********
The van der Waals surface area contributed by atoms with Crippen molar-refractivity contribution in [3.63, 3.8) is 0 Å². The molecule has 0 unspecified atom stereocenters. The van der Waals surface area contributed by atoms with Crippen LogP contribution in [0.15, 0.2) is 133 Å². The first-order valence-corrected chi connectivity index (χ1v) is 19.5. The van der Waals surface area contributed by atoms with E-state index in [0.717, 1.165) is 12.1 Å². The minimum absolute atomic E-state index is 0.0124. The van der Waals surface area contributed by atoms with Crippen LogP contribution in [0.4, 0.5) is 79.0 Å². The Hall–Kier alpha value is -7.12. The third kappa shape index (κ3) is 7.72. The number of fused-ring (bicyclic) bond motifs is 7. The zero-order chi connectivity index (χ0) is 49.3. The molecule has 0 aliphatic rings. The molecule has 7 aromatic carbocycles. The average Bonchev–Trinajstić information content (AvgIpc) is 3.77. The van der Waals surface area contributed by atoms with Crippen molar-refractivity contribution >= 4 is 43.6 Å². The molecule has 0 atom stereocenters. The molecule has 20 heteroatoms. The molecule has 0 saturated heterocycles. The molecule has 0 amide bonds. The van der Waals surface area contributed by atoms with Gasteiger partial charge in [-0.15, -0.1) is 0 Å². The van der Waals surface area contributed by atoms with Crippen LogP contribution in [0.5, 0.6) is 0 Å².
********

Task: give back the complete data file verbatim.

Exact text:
The van der Waals surface area contributed by atoms with Crippen molar-refractivity contribution in [3.63, 3.8) is 0 Å². The molecule has 0 unspecified atom stereocenters. The van der Waals surface area contributed by atoms with Crippen LogP contribution in [0.15, 0.2) is 133 Å². The first-order valence-corrected chi connectivity index (χ1v) is 19.5. The van der Waals surface area contributed by atoms with E-state index in [0.717, 1.165) is 12.1 Å². The minimum absolute atomic E-state index is 0.0124. The van der Waals surface area contributed by atoms with Crippen LogP contribution in [0.4, 0.5) is 79.0 Å². The Hall–Kier alpha value is -7.12. The third kappa shape index (κ3) is 7.72. The number of fused-ring (bicyclic) bond motifs is 7. The zero-order chi connectivity index (χ0) is 49.3. The molecule has 0 aliphatic rings. The molecule has 7 aromatic carbocycles. The average Bonchev–Trinajstić information content (AvgIpc) is 3.77. The van der Waals surface area contributed by atoms with Crippen molar-refractivity contribution >= 4 is 43.6 Å². The molecule has 0 atom stereocenters. The molecule has 20 heteroatoms. The molecule has 0 saturated heterocycles. The molecule has 0 amide bonds. The van der Waals surface area contributed by atoms with Gasteiger partial charge in [-0.15, -0.1) is 0 Å². The van der Waals surface area contributed by atoms with Crippen LogP contribution in [0.5, 0.6) is 0 Å².